Isolation still recommended

Those who test positive for COVID-19 on a rapid antigen test will not be required to isolate for five days, but health authorities nevertheless recommend they do so. Those who have little or no symptoms may go to work, but practice infection precaution measures. These include avoiding gatherings of more than 50 people and using a mask when around others outside of the household.

According to the current regulations, those who test positive for COVID-19 on a PCR test are still required to isolate for five days. While PCR tests are no longer available to the general public, they will remain available to those who require a PCR certificate for travel abroad, for a fee.

As of the time of writing, Iceland’s cabinet is meeting to discuss recommendations for changes to domestic COVID-19 restrictions. Authorities have previously announced a plan to lift all domestic restrictions due to COVID-19 this Friday, February 25. An announcement from ministers is expected shortly.

Iceland to Lift All COVID Restrictions Next Week

On February 25, Iceland’s authorities plan to lift all remaining domestic restrictions due to COVID-19, the country’s Health Minister Willum Þór Þórsson has stated. This includes isolation for those who test positive for COVID-19, though those who are sick will still be encouraged to stay at home. Iceland’s National University Hospital continues to experience strain, particularly due to staff shortages caused by COVID illness.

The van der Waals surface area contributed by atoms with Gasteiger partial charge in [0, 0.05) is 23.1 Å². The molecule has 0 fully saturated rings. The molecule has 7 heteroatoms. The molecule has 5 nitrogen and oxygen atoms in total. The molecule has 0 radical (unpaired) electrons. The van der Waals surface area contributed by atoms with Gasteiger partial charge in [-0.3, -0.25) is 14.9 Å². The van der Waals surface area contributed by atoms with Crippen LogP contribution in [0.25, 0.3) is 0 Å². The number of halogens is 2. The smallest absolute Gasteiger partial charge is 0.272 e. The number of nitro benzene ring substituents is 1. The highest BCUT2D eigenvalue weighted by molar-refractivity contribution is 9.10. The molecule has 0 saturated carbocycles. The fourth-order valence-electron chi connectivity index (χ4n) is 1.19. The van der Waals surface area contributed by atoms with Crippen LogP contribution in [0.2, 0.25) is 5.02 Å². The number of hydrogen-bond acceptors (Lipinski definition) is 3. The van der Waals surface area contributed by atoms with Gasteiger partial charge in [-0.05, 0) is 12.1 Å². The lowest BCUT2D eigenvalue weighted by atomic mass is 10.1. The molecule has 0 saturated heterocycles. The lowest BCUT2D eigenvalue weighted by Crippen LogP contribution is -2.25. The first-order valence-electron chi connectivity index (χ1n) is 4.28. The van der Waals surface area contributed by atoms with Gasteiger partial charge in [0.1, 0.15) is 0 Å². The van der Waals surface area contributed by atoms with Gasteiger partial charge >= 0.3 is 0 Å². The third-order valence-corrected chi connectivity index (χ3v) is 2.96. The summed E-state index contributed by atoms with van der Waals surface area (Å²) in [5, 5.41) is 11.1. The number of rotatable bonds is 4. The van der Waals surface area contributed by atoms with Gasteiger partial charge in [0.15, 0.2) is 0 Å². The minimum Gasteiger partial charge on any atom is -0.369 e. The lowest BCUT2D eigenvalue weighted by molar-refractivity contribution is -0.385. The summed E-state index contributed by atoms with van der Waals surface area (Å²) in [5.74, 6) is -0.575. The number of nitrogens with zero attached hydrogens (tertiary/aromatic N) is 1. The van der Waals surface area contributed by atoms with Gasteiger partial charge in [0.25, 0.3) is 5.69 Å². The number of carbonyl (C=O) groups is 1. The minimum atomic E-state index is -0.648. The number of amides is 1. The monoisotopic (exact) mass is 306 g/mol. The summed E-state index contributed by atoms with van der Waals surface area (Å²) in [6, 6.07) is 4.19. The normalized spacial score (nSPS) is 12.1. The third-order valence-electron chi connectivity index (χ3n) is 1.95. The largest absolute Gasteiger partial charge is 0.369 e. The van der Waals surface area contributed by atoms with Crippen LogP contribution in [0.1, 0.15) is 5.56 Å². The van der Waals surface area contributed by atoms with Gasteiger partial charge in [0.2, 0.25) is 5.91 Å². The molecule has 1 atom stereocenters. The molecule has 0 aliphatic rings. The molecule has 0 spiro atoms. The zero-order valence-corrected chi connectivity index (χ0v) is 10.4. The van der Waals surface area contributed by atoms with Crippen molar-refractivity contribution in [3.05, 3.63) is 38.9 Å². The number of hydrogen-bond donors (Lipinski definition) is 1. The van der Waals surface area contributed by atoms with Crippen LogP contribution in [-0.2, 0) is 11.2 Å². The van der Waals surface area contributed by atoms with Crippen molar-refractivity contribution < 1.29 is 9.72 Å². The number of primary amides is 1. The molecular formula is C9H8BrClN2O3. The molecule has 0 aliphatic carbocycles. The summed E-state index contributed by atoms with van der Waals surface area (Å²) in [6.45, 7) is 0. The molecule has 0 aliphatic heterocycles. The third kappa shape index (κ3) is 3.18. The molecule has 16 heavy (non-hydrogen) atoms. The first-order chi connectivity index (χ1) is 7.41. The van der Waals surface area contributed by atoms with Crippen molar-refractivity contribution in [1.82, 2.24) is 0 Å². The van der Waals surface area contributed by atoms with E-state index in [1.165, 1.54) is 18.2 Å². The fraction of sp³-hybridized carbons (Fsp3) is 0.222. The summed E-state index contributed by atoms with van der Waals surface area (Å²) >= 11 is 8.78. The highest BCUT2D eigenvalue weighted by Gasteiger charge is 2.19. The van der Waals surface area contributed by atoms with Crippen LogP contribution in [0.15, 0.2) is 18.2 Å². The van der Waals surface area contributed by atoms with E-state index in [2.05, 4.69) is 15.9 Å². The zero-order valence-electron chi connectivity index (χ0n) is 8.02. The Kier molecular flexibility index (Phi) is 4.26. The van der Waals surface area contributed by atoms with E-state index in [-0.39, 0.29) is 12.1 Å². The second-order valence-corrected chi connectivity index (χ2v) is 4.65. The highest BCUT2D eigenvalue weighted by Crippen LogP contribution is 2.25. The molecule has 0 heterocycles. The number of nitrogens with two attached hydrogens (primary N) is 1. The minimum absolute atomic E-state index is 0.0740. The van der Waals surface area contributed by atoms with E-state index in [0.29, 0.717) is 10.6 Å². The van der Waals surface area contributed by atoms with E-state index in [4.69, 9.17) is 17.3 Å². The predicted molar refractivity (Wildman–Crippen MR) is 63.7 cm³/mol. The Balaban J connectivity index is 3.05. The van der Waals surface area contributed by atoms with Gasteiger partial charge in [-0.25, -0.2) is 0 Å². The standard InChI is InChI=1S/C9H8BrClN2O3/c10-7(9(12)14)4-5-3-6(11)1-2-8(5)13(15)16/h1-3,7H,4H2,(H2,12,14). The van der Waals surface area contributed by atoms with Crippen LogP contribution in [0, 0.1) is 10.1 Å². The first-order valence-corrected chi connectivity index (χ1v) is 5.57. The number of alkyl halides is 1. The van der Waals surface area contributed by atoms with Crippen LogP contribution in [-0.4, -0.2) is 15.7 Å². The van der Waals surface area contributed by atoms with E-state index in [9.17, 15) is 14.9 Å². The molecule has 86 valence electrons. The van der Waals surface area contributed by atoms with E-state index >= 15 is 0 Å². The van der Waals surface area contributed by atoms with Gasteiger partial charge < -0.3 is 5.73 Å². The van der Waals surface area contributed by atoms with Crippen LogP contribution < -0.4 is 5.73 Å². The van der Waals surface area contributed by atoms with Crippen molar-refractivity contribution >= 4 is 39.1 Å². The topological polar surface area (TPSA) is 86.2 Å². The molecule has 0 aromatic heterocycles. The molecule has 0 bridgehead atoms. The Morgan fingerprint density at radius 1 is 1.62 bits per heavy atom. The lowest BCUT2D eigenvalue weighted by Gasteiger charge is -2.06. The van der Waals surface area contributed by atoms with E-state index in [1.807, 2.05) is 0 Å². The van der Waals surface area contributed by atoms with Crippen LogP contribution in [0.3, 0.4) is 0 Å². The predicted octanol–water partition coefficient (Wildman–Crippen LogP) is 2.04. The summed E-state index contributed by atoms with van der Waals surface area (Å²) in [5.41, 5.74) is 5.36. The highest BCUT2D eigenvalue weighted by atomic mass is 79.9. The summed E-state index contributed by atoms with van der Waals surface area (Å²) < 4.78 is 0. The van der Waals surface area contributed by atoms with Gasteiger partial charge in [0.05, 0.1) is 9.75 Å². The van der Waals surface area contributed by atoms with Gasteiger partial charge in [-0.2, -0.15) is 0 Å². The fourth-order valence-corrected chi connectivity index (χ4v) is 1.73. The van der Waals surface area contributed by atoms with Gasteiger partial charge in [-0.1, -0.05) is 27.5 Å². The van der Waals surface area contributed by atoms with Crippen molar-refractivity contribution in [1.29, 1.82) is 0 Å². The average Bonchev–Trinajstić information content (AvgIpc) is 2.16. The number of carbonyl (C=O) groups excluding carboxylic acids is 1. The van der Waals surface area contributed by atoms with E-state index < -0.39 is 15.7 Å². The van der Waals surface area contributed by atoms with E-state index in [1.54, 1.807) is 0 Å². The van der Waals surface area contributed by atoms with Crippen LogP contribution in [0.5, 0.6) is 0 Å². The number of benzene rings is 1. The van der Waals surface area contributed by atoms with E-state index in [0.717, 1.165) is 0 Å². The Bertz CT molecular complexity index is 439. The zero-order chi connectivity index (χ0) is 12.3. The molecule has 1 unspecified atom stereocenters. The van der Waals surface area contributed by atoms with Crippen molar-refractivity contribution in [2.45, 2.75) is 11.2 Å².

Iceland reported 2,489 new domestic cases of COVID-19 yesterday, a national record. The number of patients in hospital with COVID-19 is 54, with 3 currently receiving intensive care. As of this morning, 363 hospital staff members were in isolation due to COVID infection, a record for the hospital. Willum says authorities are considering lifting isolation requirements for hospital staff that is symptom-free. Iceland’s current domestic restrictions include a 200-person gathering limit and mask use when distancing cannot be ensured.

Responsibility shifts to individuals

Barring any unexpected changes, Willum says authorities plan to lift all remaining domestic restrictions on February 25, or Friday next week. This includes requiring those who are COVID-19 positive to isolate. “But then it’s important to remember, that just like in general when people get sick, you need to get better and be careful. The more we lift restrictions the more we appeal to the individual’s responsibility to take care of their health.

COVID-19 services transferred to local healthcare centres

COVID-19 healthcare services are also undergoing sweeping changes in Iceland. As of today, primary healthcare centres will take over most COVID-19 services and monitoring of COVID-19 patients, previously done by the National University Hospital’s COVID-19 ward. Individuals who are seriously ill due to COVID-19 and those in high-risk groups will still be serviced by the National University Hospital, however. Vaccination, which for capital area residents has been administered in a mass-vaccination centre set up in Laugardalshöll stadium, will also be moved to primary healthcare centres in two weeks.